Type I: Congenital spondylolisthesis is characterized by the presence of dysplastic sacral facet joints, allowing forward translation of one vertebra relative to another. Orientation of facets in an axial or sagittal plane may allow for forward translation, producing undue stress on the pars, resulting in a fracture.

Type II: Isthmic spondylolisthesis is caused by the development of a stress fracture of the pars interarticularis.

Type III: Degenerative spondylolisthesis is commonly caused by intersegmental instability produced by facet arthropathy. This variation usually occurs in the adult population and, in most cases, does not progress beyond a grade I spondylolisthesis (see grading system below).[5]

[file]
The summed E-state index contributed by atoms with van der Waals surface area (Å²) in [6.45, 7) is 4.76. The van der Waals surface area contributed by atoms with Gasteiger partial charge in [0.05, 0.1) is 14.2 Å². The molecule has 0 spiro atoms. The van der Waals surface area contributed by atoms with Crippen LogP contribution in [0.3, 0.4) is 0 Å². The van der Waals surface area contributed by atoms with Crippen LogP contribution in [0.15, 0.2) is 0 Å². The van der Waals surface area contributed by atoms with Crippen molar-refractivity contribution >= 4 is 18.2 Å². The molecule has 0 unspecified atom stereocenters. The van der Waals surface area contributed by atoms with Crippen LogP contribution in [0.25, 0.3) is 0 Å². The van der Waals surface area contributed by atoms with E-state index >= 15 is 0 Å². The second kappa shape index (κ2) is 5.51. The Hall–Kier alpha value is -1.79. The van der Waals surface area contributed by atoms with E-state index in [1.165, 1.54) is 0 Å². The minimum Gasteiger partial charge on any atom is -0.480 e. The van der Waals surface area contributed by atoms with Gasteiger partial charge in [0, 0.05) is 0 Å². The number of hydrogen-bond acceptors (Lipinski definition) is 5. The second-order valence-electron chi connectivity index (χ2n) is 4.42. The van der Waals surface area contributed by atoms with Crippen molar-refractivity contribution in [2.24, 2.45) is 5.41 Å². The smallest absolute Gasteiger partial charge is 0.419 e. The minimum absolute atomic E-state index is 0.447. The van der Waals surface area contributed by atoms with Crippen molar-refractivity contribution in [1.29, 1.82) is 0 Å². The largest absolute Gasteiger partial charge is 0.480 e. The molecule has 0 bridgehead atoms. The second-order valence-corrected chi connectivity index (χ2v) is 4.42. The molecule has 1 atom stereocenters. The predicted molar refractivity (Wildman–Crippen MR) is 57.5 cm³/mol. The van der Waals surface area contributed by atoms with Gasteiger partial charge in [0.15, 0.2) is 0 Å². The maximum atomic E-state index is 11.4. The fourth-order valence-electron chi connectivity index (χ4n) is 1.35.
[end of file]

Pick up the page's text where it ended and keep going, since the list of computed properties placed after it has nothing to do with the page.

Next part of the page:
Type IV: Traumatic spondylolisthesis can, in rare instances, result from acute stresses (trauma) to the facet or pars.

Type V: Any bone disorder may destabilize the facet mechanism producing pathologic spondylolisthesis. Iatrogenic spondylolisthesis, lastly, may occur if an overzealous surgeon performs too great of a facetectomy.

The most commonly used grading system for spondylolisthesis is the one proposed by Meyerding in 1947. The degree of slippage is measured as the percentage of distance the anteriorly translated vertebral body has moved forward relative to the superior end plate of the vertebra below. Classifications use the following grading system:

  • Grade 1: 1- 25% slippage

  • Grade 2: 26-50% slippage

  • Grade 3: 51-75% slippage

  • Grade 4: 76-100% slippage (see the image below)

    Grade 4 traumatic spondylolisthesis. Grade 4 traumatic spondylolisthesis.
  • Grade 5: Greater than 100% slippage

Epidemiology